Zagreb Pushes Through Media Reforms

The Croatian government wants the state broadcaster to be free of political influence.

Zagreb Pushes Through Media Reforms

The Croatian government wants the state broadcaster to be free of political influence.

Croatia's largest media house, Radio-Television Croatia, HRT, will this month begin a painful transformation, intended to free the state broadcaster of political control.


The station, which employs over three thousand people, is extremely influential. Latest opinion polls suggest it shapes the opinions of 80 per cent of the public.


Legislation facilitating HRT's transformation was forced through parliament in February, despite the opposition of the nationalist majority in the upper house.


The HDZ-dominated upper house refused to endorse the new laws, but under the country's constitution legislation passed by the lower house comes into effect two weeks after the latter ratifies it.


For ten years, the HDZ dictated the content and editorial policy of HRT. Since winning parliamentary elections a year ago, Croatia's six-party coalition government has fought a protracted battle to loosen its grip on the broadcaster.


On coming to power, the government appointed a new director, but staff recruited during the HDZ era stayed on.


The coalition government resisted the temptation to instigate sweeping staff changes, in order to distance itself from the Tudjman regime, which frequently undertook such purges.


But the hands-off policy has backfired on several occasions, with editors openly siding with the HDZ during political crises.


During the recent nationalist demonstrations in support of ex- Croatian army general, Mirko Norac - accused of war crimes against Croatian Serbs during the so-called "Homeland War" - HRT broadcast openly sympathetic coverage.


The government has found that living up to its pre-election promise to transform state television into an independent public broadcaster is not at all simple.


In mid-February, HRT banned a commercial for the Split-based weekly newspaper Feral Tribune, which had been a fierce critic of Tudjman's autocratic rule.


Although the appearance of a Feral ad on HRT would have been unthinkable when the HDZ was in power, last month's ban indicated the old-style censorship lingers on.


The commercial cocked a snook at Croatian nationalists. Only ten seconds long, it showed the destruction of the Old Bridge in Mostar by Bosnian Croat forces, after which the image goes black and the words "Think about it, remember..." appear.


The slogan harked back to a recent HDZ election poster, warning voters the "communists" - the democratic opposition - were coming back.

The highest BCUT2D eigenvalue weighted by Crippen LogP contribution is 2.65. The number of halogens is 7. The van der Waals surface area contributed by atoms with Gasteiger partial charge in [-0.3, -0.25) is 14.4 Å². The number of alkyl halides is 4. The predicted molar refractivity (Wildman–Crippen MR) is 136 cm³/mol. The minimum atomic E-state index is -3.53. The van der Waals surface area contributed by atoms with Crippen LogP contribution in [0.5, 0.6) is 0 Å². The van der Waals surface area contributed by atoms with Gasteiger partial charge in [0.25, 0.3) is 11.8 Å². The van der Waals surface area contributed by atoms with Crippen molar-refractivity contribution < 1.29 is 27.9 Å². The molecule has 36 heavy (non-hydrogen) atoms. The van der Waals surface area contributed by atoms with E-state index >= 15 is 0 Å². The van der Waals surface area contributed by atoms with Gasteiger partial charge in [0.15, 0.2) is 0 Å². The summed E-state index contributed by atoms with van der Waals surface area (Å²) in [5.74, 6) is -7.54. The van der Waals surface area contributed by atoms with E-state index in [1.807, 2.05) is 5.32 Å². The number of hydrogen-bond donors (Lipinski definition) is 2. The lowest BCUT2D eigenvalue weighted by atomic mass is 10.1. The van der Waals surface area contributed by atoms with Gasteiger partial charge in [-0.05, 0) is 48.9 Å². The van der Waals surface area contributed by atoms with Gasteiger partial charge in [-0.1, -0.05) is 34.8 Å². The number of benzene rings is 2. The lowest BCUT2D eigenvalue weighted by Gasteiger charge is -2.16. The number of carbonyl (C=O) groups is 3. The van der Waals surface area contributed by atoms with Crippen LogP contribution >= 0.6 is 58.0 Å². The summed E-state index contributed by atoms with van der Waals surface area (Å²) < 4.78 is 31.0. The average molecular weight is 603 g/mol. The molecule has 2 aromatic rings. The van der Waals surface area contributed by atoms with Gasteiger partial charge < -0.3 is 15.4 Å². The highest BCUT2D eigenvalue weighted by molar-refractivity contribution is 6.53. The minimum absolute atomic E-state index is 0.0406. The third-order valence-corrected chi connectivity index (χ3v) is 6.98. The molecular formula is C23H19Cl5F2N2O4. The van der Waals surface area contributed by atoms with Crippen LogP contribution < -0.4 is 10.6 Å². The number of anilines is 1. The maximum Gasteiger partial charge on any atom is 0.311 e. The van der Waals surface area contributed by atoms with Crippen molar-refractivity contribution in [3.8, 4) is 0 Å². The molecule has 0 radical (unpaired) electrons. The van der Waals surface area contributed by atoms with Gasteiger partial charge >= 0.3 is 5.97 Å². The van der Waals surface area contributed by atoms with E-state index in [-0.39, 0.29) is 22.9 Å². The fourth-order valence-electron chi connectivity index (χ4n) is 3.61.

It used a notorious image from 1990, which became synonymous with the tensions leading up to break-up of the old Yugoslavia. In the photograph, federal police officers are seen beating a Dinamo Zagreb football fan with their batons, after a home match against Red Star Belgrade ended in a brawl. The poster's slogan was, "Think about it, remember..."


HRT claimed the Feral ad had been banned because the black image at the end confused viewers, who thought the programme had been interrupted.


The whole affair caused a scandal. HRT Director Mirko Galic personally apologised to Feral saying the ban had been issued without his prior knowledge. He ordered the commercial, which was already paid for, to appear on television as scheduled.


Under the new legislation, political influence over HRT will be greatly reduced and possibly severed. Parliament will no longer appoint its director. The post is to be opened to the public and a 15-strong council will make the final selection.


Previously, HRT's council was made up of politicians. Under the new system, high-profile public and cultural figures, including journalists and members of non-governmental organisations will staff the board.


In addition to key staff changes, HRT faces fundamental reorganisation. The huge monolith is to be broken up into smaller, separate companies. Its three radio stations are to be split. Two will remain in state hands, the other privatised. The transmitter and communications departments are to form a separate division.


But there are some who believe the new legislation on its own cannot solve the problems of political influence in public broadcasting.


Damir Matkovic, an editor at HRT and a member of Forum 21, a union of television journalists which openly protested against political interference during the Tudjman era, believes the absence of public scrutiny remains an enduring problem.


"The problem is that the Croatian public still has no influence because civil society still doesn't function here," Matkovic said. "Due to this lack of public accountability some politicians are able to edit programmes over the phone. They merely call the editor to let him know what they want and what they don't want to see on TV. HRT used to function this way during Tudjman's reign."


Dragutin Hedl is a regular IWPR contributor


Croatia
Support our journalists